In addition, optical transport will play a critical role in hybrid enterprise-cloud architectures. One key scenario involving hybrid clouds is “cloudbursting,” where short-term peaks in workloads or temporary storage requirements are met by augmenting enterprise data centers with on-demand pay-per-use cloud resources. To effectively tie the enterprise to the cloud in these scenarios, optical transport is advantageous for data mirroring and synchronization, or for remote data access for transaction-intensive applications. In addition, MPLS VPNs and optical transport will play a key role in remote database access and virtual server migration.
Traditional over-the-top content delivery scenarios are no longer the only game in town, because integrated service providers such as AT&T can provide an optimal mix of VPN multicast, public, and private (behind-the-firewall) content delivery, in combination with co-lo, managed hosting, and cloud infrastructure and platform/middleware services, to deliver a full web experience in a cost-effective manner.
Some network providers can also enhance the security and availability of enterprise and cloud services by delivering network-based security such as anti-DDoS and email filtering; optimized routing; and fully managed end-to-end services.
Telco architectural transformation
Telcos, of course, are not just service providers, but enterprises as well. So called “private cloud” technologies such as virtualization and automation can be utilized by a telco just as much as by a bank, brokerage, or pharmaceutical company. By consolidating diverse workloads such as employee HR, message accounting, rating, and billing, network capacity planning, and fraud detection onto a common, virtualized platform with automated resource allocation, cost and CapEx can be reduced at the same time that agility is enhanced.
More than that, though, telcos can also consolidate their customer-facing IT onto such a platform. Functions as diverse as voice switching and conferencing, multipoint video conference bridging, PBXs, home IPTV, and even routing are transitioning from dedicated equipment, shelf, and appliance designs to just being software applications that will run on a geographically-dispersed hyperscale network-based information processing platform. For regional telcos, the purchase of cloud services from another carrier can offer a faster transition to the technology with minimal time and capital investment, while freeing up IT resources to work more strategic projects.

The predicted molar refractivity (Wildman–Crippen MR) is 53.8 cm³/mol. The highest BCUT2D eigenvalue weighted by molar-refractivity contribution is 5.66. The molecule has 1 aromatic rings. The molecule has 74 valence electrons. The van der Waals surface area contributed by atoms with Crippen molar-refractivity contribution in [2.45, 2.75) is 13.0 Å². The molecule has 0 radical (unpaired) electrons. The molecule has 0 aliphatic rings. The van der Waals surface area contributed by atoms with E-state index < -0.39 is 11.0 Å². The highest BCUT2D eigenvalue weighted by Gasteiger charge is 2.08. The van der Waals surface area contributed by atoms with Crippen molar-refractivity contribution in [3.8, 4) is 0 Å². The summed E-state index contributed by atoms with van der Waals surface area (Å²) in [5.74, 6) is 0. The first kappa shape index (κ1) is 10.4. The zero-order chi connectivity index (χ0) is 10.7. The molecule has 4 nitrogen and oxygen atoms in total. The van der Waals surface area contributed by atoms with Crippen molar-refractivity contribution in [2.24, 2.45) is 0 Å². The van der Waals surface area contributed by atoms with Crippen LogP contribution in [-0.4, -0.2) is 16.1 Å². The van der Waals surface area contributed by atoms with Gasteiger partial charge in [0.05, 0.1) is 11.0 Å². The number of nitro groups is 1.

Industry structure and ecosystem shifts
This transition to a software-based architecture is enabling new firms such as consumer search and advertising companies and consumer PC software vendors to enter the business. New entrants will undoubtedly cause market discontinuities as they focus on linkages with their core businesses, while telecom firms will add value through network facilities and spectrum investments and by expanding their access, transport, and VPN portfolio with cloud computing options.
Between new technologies, net neutrality, disparities in international laws regarding data privacy, a shifting competitive arena, and the convergence of telecommunications and IT, there is much to consider. Telcos will continue to derive value from existing capabilities as bandwidth growth continues, seemingly without bound. To play a bigger role, however, telcos will need to clarify their strategy and role in the emerging cloud services market, and forge new relationships with IT firms, cloud providers, and other network providers. The rapid emergence of the cloud is presenting threats and challenges, but also opportunities for those with the agility and vision to transform.
Joe Weinman is Strategy and Business Development VP for AT&T Business Solutions.